NFL dangles apps and Wi-Fi to boost lagging attendance

How the Patriots got stadium Wi-Fi to work
How the Patriots got stadium Wi-Fi to work

Football is America's most popular sport, so you wouldn't think the National Football League would have any trouble getting fans to come to games.

But in an era of giant high-definition televisions and NFL RedZone -- a channel that broadcasts every scoring play of every game -- football zealots are growing weary of shelling out huge sums to watch the game in person. Attendance fell for four straight years from 2008 through 2011. The league was forced to adjust its sell-out rules to avoid having too many blacked-out television broadcasts. (If a game isn't at least 85% sold, local stations aren't allowed to carry it live.)

The NFL has a potential solution. It wants to transform live games into multimedia entertainment extravaganzas that fans watch in two ways at once: on the field and through their mobile devices. The league is experimenting with exclusive camera angles, on-demand video replays, free access to RedZone, and order-from-your-seat snack and beer service -- all controlled through apps on your smartphone or tablet.

Leading the way are the New England Patriots, who deployed the league's first stadium-wide, free Wi-Fi network with streaming video at Gillette Stadium in Foxboro, Mass.

Fans can tap into cameras that stalk Patriots quarterback Tom Brady or hover directly over the end zone. Next year, the team will give in-stadium fans the ability to listen in to miked-up players (we can't wait for the profane blooper cuts), access the coach-to-quarterback audio (on a 15-second delay, of course) and find the shortest bathroom lines.

"We're not in jeopardy like some others of not filling our stadium, but we're looking at what's coming," said Jonathan Kraft, president of the Patriots and head of the NFL digital media committee, at a conference held at Gillette Stadium this week. "If you don't do this at scale, live venue viewing will really be at risk."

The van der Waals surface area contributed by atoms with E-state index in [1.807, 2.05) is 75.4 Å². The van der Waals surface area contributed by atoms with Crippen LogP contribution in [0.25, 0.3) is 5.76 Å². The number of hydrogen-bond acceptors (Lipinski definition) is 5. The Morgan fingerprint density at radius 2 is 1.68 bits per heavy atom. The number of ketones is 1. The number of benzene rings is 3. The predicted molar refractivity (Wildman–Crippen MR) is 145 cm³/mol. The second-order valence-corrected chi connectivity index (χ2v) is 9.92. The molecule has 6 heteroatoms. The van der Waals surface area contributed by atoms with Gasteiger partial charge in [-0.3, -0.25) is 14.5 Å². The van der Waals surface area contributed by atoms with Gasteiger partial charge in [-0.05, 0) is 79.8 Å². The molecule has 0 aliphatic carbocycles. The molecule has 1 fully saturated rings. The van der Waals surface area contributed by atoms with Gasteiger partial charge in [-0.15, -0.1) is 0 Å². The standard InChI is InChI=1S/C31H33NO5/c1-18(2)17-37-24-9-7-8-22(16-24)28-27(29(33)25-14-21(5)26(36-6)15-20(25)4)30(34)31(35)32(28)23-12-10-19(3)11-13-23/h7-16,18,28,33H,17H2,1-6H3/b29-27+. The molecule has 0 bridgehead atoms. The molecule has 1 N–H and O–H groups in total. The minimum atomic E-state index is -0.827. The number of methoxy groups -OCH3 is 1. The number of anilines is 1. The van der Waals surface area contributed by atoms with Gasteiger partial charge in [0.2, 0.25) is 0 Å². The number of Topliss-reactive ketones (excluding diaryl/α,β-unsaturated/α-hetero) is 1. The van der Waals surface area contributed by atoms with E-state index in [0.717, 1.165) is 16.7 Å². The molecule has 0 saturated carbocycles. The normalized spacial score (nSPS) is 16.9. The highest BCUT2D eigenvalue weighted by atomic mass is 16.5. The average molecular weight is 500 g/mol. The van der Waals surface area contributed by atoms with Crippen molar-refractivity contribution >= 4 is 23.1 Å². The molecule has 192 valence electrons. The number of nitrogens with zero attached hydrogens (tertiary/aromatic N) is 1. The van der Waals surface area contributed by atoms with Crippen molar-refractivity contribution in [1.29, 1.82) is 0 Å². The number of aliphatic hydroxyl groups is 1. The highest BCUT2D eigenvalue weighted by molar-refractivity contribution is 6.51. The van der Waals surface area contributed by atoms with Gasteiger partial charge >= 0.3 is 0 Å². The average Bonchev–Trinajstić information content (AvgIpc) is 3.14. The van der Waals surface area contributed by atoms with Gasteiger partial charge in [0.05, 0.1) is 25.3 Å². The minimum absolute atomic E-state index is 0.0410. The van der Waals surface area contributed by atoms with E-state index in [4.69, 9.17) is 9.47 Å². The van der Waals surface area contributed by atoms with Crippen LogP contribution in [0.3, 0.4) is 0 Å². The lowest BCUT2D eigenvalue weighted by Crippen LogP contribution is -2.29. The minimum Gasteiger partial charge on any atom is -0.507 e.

Related story: Why your wireless service sucks at sports games

Kraft said he expects all football stadiums to have similar systems in place by 2015.

The situation isn't life-or-death: Attendance was up this year, albeit by less than a percentage point. The league sold out 94% of its games in 2012, and turnout is up dramatically compared to some prior decades, NFL spokesman Brian McCarthy points out. Attendance hovered around 60% during the 1980s.

"We're in great shape, but we want 100%," McCarthy said.

Still, there were still 15 games blacked out in local markets this year. Even the Cincinnati Bengals, who went to the playoffs, didn't sell out a quarter of their games.

Bringing in Wi-Fi and a ton of multimedia bling sounds promising. Here's the catch: Delivering that experience to 70,000 fans packed into a relatively small area is extremely tricky. If you've ever tried texting, calling or -- God help you -- uploading a photo to Facebook (FB) while you're at a game or concert, you're aware of the problem. Washington's wireless networks jammed during President Obama's 2009 inauguration, and planners are braced for a repeat of that during his second inauguration on Monday.

Smartphones quickly become dumb phones when tens of thousands of people all try to access the same cell towers simultaneously.

Streaming video to individual devices throughout an entire football stadium requires hundreds of radios strategically placed throughout the arena, perfectly aimed and calibrated so they won't interfere with other equipment. A poorly placed radio could wipe out Wi-Fi for an entire section, as could radios placed close to television broadcast equipment.

How the iPad is blitzing the NFL
How the iPad is blitzing the NFL

The Patriots hired networking solutions provider Enterasys -- a Cisco (CSCO) competitor -- to build their network.

Enterasys essentially treated Gillette as a medium-sized town squashed into a tiny, dense area. It created a mini-Internet service provider (like a Comcast (CMCSA) or Time Warner Cable (TWC)) inside the stadium, including a networking core that connects directly to the Internet. Enterasys custom-designed 300 Wi-Fi access points and snaked thousands of feet of cable throughout the venue.

It's a multi-million dollar project that many bigger names expressed interest in, but no other competitors were willing to guarantee the results, according to the Patriots' Kraft. The network at Gillette has performed well throughout the season, he said. It peaked at 10,000 people using the Wi-Fi simultaneously during last Sunday's playoff win against the Houston Texans, with no service disruptions.

"The idea that you could deliver streaming rich media over a Wi-Fi network was impossible just two years ago," Kraft said. "Now we've solved that."

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